The fashion industry would be nowhere without pattern cutters - the skilled technicians who translate designers’ ideas into actual garments. A new exhibition at Huddersfield Art Gallery celebrates the under-valued art of creative pattern cutting and gives members of the public an insight into the world of couture fashion
THE world’s leading fashion designers are big names in the industry.
But how many of us know of the creative pattern cutters who work with designers to translate their ideas into reality and put couture on the catwalk?
A new exhibition at Huddersfield Art Gallery - a collaboration with the University of Huddersfield - seeks to celebrate this largely-unrecognised and high-technical skill.
Insufficient Allure: The Art of Creative Pattern Cutting has been curated by Kevin Almond and Kathryn Brennand, both from the university’s fashion department, and features 16 calico ‘toiles’ (design ideas worked up in cheap fabric) from garments created by students for their final year collections.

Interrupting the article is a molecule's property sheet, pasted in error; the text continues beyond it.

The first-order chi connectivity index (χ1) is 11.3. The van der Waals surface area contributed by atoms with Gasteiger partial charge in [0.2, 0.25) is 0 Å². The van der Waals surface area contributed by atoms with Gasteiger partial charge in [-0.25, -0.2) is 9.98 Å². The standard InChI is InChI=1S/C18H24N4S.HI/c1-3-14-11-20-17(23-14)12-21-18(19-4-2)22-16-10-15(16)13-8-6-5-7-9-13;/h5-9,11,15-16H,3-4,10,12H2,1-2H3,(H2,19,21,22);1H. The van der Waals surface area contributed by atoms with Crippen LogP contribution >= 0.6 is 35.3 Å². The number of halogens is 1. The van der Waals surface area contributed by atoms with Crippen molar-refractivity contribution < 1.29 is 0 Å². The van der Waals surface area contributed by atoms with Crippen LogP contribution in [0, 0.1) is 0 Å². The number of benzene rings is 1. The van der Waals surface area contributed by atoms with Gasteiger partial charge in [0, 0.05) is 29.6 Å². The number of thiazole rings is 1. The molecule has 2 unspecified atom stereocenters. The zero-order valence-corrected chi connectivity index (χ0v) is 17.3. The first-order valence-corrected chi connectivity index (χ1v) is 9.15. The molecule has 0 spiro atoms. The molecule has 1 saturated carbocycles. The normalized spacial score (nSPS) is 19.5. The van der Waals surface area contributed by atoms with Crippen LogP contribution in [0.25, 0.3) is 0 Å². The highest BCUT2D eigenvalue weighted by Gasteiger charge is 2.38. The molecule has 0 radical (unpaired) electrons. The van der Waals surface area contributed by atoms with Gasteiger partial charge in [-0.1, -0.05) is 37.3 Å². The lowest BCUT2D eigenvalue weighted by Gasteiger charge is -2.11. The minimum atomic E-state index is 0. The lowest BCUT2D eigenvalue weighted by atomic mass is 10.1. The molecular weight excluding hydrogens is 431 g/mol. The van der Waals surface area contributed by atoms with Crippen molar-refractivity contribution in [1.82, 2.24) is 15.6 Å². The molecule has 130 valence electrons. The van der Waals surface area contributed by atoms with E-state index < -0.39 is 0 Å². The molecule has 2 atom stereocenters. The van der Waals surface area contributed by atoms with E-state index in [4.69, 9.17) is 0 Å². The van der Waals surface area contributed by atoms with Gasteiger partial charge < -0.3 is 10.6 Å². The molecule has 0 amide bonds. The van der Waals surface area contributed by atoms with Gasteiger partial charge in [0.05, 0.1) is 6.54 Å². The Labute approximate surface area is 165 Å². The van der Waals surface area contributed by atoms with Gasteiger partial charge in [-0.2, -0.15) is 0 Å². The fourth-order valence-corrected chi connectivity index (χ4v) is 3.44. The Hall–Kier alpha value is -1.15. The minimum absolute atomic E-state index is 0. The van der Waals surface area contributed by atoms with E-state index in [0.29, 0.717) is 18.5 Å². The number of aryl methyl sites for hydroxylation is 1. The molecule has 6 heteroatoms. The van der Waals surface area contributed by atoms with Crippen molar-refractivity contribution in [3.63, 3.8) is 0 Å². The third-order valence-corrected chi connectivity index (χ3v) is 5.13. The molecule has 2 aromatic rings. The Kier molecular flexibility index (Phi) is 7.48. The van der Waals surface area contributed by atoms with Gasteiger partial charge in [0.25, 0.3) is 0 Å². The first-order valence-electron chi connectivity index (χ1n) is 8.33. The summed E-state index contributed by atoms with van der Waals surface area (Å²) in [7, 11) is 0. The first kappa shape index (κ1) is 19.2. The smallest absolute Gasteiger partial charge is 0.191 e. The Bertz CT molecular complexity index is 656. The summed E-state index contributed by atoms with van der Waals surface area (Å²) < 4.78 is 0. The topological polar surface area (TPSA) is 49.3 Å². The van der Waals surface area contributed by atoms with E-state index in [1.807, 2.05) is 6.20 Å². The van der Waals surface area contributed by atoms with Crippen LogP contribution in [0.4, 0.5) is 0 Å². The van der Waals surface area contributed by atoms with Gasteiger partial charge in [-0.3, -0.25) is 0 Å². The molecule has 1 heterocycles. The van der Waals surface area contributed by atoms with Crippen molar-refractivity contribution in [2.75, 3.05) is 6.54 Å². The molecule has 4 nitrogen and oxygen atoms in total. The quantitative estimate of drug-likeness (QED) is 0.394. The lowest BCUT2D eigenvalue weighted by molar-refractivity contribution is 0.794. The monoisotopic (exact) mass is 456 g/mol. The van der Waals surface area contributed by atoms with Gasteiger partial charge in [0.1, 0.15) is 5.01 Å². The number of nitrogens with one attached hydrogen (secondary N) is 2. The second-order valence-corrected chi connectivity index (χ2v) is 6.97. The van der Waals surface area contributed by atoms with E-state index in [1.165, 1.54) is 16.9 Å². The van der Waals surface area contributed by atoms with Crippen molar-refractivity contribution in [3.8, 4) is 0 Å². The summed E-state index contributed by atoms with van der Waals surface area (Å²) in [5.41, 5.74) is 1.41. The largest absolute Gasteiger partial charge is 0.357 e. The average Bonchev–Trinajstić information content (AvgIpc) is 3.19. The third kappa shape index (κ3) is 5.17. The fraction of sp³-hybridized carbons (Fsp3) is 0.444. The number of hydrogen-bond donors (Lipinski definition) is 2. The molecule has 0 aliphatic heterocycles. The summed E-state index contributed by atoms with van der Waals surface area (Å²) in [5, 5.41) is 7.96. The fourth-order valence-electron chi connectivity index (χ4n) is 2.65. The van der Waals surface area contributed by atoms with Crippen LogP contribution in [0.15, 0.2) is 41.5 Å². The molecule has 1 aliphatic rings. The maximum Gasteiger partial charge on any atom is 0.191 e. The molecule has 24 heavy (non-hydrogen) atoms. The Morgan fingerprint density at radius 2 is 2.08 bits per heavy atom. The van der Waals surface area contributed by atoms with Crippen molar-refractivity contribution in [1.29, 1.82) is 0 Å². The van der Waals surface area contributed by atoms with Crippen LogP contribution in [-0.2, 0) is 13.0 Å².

Alongside the toiles is a collection of designer dresses from the 1940s to 1980s on loan from Leeds Museums and Art Galleries. The ‘little black dresses’ - with examples from Jean Muir, Bruce Oldfield, Ossie Clark and other big names - form a stark contrast to the raw, off-white calico of the toiles.
The exhibition grew out of research published by Kevin in The International Journal of Fashion Design Technology and Education, which examined the role of pattern cutters in relation to designers.
“I felt that the work of the pattern cutter in the fashion industry was undervalued in relation to the starry role of the designer,” explained Kevin.
“Creative pattern cutting is a labour-intensive way of cutting fashion garments that is used in the couture end of the fashion industry. It’s rarely exploited in the High Street. The only High Street company to do it well is All Saints,” he added.
“The difference between creative cutting and standard cutting is that standard cut is done from flat patterns and block patterns, while creative cutting is more like sculpture, with the manipulation of the fabric on the dress stand to get interesting drapery and sculpted shapes from which you would then make a pattern.”
Huddersfield’s fashion students all learn how to make toiles, a skill that Kevin and his colleagues feel is essential.
“No designer is worth their salt unless they can source the fabric, cut the pattern, cut the fabric and make up the first sample,” says Kevin.